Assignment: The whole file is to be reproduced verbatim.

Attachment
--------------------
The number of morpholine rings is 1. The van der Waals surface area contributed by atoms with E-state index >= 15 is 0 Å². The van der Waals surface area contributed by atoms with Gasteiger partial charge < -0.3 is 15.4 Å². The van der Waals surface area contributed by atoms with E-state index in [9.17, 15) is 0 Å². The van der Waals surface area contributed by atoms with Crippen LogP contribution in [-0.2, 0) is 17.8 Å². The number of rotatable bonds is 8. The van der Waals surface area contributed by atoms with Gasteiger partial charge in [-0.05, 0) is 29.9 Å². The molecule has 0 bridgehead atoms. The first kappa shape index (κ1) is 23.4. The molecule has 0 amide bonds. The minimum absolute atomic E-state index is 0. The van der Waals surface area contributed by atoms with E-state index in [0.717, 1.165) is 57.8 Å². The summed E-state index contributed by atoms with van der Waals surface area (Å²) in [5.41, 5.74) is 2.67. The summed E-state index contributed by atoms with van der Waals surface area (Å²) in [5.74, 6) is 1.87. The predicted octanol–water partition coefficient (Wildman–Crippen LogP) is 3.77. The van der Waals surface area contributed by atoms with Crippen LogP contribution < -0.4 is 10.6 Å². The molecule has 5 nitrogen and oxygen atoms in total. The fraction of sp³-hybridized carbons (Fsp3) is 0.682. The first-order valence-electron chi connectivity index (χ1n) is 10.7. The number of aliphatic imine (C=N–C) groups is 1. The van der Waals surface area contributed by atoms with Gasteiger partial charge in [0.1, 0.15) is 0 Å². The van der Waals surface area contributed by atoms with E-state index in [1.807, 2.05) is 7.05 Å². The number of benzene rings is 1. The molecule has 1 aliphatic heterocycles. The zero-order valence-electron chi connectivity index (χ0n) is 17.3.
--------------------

The number of morpholine rings is 1. The van der Waals surface area contributed by atoms with E-state index >= 15 is 0 Å². The van der Waals surface area contributed by atoms with Gasteiger partial charge < -0.3 is 15.4 Å². The van der Waals surface area contributed by atoms with E-state index in [9.17, 15) is 0 Å². The van der Waals surface area contributed by atoms with Crippen LogP contribution in [-0.2, 0) is 17.8 Å². The number of rotatable bonds is 8. The van der Waals surface area contributed by atoms with Gasteiger partial charge in [-0.05, 0) is 29.9 Å². The molecule has 0 bridgehead atoms. The first kappa shape index (κ1) is 23.4. The molecule has 0 amide bonds. The minimum absolute atomic E-state index is 0. The van der Waals surface area contributed by atoms with E-state index in [0.717, 1.165) is 57.8 Å². The summed E-state index contributed by atoms with van der Waals surface area (Å²) in [5.41, 5.74) is 2.67. The summed E-state index contributed by atoms with van der Waals surface area (Å²) in [5.74, 6) is 1.87. The predicted octanol–water partition coefficient (Wildman–Crippen LogP) is 3.77. The van der Waals surface area contributed by atoms with Crippen LogP contribution < -0.4 is 10.6 Å². The molecule has 5 nitrogen and oxygen atoms in total. The fraction of sp³-hybridized carbons (Fsp3) is 0.682. The first-order valence-electron chi connectivity index (χ1n) is 10.7. The number of aliphatic imine (C=N–C) groups is 1. The van der Waals surface area contributed by atoms with Gasteiger partial charge in [0.1, 0.15) is 0 Å². The van der Waals surface area contributed by atoms with E-state index in [1.807, 2.05) is 7.05 Å². The number of benzene rings is 1. The molecule has 1 aliphatic heterocycles. The zero-order valence-electron chi connectivity index (χ0n) is 17.3.